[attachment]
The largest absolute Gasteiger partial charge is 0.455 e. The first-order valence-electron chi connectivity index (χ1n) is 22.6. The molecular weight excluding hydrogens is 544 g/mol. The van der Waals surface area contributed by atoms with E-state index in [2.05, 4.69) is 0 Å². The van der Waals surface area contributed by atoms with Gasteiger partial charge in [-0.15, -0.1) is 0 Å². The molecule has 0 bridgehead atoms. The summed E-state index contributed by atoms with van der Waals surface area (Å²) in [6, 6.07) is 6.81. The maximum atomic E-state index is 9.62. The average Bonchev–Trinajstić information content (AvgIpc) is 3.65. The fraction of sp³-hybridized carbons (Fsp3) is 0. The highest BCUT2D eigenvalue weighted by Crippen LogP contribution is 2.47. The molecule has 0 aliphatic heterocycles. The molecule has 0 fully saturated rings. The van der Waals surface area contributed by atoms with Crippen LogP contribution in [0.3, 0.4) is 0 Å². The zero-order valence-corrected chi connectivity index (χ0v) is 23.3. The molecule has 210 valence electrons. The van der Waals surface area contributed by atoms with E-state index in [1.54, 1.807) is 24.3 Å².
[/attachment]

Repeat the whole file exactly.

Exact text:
The largest absolute Gasteiger partial charge is 0.455 e. The first-order valence-electron chi connectivity index (χ1n) is 22.6. The molecular weight excluding hydrogens is 544 g/mol. The van der Waals surface area contributed by atoms with E-state index in [2.05, 4.69) is 0 Å². The van der Waals surface area contributed by atoms with Gasteiger partial charge in [-0.15, -0.1) is 0 Å². The molecule has 0 bridgehead atoms. The summed E-state index contributed by atoms with van der Waals surface area (Å²) in [6, 6.07) is 6.81. The maximum atomic E-state index is 9.62. The average Bonchev–Trinajstić information content (AvgIpc) is 3.65. The fraction of sp³-hybridized carbons (Fsp3) is 0. The highest BCUT2D eigenvalue weighted by Crippen LogP contribution is 2.47. The molecule has 0 aliphatic heterocycles. The molecule has 0 fully saturated rings. The van der Waals surface area contributed by atoms with Crippen LogP contribution in [0.3, 0.4) is 0 Å². The zero-order valence-corrected chi connectivity index (χ0v) is 23.3. The molecule has 210 valence electrons. The van der Waals surface area contributed by atoms with E-state index in [1.54, 1.807) is 24.3 Å².